How generous are you?  When you are asked to help or give, are you like Rebekah – willing to help till the last camel is watered and taken in its fill?  Or, do you do as little as possible?  I want challenge you to implement the “Rebekah Principle” in your life.  Here is how you do it.  First, you must be generous and not legalistic.  You can’t complain about the sacrifice or that the person asking you for help hasn’t equally helped you.  You help even if they are capable of doing it themselves and if they cannot give anything in return.  When we give to the Lord, 2 Corinthians 9:7 says to give what you have decided in your heart and not be reluctant or guilt-driven.  God loves a cheerful giver.  Second, to go the extra mile you must first walk the first mile with them.  Rebekah served greatly but she had to draw the first pitcher of water and take the first steps.  That started in her attitude and heart.  Some people are never generous and hospitable because they never attempt anything or give even a little and therefore are never blessed greatly.  Luke 16:10 says if we can be trusted with little then we can be trusted with much.  If you are dishonest with little then you will be dishonest with much.  Most people who are greatly blessed are a great blessing.

The third principle in being like Rebekah is giving with a Kingdom mindset.  I love the statement, “you can’t take it with you but you can send it on ahead.”  Matthew 6:19-20 tell us to store up treasures in heaven, not on earth because earthly treasures don’t last.  Kingdom generosity may not be rewarded on this earth but will always be rewarded in eternity.  Don’t give to get on this earth.  Just know that giving on this earth will return to you in heaven.   Another principle is give even if you don’t feel like it.  Give like Jesus – generously, lovingly, and humbly.  Give like you are giving to Jesus.  Giving to others is giving to Jesus (Matthew 25:40) just like not giving to others is not giving to Jesus (Matthew 25:45).  Be like Rebekah and give generously!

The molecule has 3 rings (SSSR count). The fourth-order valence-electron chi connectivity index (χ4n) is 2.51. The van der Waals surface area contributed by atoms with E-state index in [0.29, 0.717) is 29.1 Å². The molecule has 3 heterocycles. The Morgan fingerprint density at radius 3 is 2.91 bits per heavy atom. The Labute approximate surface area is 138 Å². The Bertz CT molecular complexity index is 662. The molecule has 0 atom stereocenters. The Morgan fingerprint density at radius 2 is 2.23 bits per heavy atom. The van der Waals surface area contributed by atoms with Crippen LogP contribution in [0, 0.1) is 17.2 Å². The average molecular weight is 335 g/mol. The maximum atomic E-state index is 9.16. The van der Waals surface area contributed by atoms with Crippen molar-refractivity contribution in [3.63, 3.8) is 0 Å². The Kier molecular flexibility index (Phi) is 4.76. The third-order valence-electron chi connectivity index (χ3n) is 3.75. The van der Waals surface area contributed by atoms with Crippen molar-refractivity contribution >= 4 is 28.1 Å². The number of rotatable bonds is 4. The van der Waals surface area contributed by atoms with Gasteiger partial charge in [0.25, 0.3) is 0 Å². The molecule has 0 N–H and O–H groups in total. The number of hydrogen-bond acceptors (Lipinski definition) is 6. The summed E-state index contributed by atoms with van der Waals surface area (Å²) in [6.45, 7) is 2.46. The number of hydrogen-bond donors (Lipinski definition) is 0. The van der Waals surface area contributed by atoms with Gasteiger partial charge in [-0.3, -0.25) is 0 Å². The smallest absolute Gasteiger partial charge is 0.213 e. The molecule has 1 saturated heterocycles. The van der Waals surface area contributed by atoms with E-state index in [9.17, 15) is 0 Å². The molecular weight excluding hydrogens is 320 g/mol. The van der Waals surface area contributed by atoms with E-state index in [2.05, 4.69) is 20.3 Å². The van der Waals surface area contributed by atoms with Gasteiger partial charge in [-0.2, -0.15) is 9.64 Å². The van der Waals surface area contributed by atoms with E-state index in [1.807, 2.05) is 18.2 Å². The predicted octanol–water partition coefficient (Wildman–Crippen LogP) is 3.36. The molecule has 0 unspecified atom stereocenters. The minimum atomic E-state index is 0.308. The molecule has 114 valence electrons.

Sunday, September 8, 2013

Be Careful What You Pray For

Have you ever prayed selfishly for something?  Have you ever prayed for something and after it happened you wish you hadn’t prayed for that?  What about praying for something that didn’t happen and you are glad that it didn’t?  It is true we should be careful what we pray for.  A story is told of a man who asked his pastor to pray for him to become a solid giver to the church.  The pastor and the man prayed that God would help him be a consistent giver and increase his business so he could give more.  God answered his prayer and blessed his business so much he went from tithing $40 a month to $500 a month!  The man called his pastor back and said he didn’t know if he could keep up with tithing that much money now and his pastor said, “Ok.  Let’s get together and pray and ask God to decrease your income back to when you only tithed $40 a month.”  The man got the point and continued to honor God in his tithe.